Monday, May 11, 2015

Paul Verlaine

Paul Verlaine (1844—1896) is a French poet — famous for his verse, and notorious for his drinking and debauchery. In 1870 he married 16-year-old Mathilde Mauté, who he believed would save him from his erring ways. Instead Verlaine became obsessed with poet Arthur Rimbald and travelled across France, Belgium and England with him. In 1874, he was imprisoned for having wounded Rimbald with a revolver in Brussels.

During this time he made a sincere return to Christianity, and upon release from prison he participated in a Trappist retreat. During this time (1873—1878) he wrote his book Sagesse (Wisdom), which expressed well his Catholic faith. In January of 1886, however — after the death of a pupil and an unsuccessful attempt to become reconciled to his wife — Verlaine descended into alcoholism and drug addiction, having abandoned hope of leading a respectable life.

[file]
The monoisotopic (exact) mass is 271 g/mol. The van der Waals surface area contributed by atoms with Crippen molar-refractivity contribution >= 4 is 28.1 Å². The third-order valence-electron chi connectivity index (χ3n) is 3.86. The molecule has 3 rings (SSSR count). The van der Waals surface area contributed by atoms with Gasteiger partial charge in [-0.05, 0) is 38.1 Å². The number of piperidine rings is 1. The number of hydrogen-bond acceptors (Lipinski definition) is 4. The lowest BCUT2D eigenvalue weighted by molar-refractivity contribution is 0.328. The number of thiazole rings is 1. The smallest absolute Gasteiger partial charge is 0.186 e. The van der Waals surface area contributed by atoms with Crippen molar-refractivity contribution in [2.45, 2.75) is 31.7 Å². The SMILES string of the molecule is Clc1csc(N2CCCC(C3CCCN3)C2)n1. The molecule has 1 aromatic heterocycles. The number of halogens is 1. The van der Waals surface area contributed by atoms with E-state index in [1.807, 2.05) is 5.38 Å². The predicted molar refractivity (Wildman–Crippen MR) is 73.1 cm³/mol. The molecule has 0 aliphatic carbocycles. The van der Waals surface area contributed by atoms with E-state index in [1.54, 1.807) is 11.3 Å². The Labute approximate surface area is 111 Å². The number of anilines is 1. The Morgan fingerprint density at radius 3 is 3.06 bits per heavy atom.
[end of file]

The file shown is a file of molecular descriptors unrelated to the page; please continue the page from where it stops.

Richard Wilbur has included a translation of a previously unpublished Paul Verlaine poem in his most-recent collection, Anterooms.

The Sky’s Above The Roof….

(Sagesse: Bk III, VI)

The sky’s above the roof

--------So blue, so calm!
A tree above the roof
--------Waves its palm.

The bell in the sky you see
--------Gently rings.
A bird on the tree you see
--------Sadly sings.

My God, my God, life’s there,
--------Simple and sweet.
A peaceful rumbling there,
--------The town’s at our feet.

— What have you done, O you there
--------Who endlessly cry,
Say: what have you done there
--------With Youth gone by?

Entry written by D.S. Martin. His latest poetry collection, Conspiracy of Light: Poems Inspired by the Legacy of C.S. Lewis, is available from Wipf & Stock as is his earlier award-winning collection, Poiema.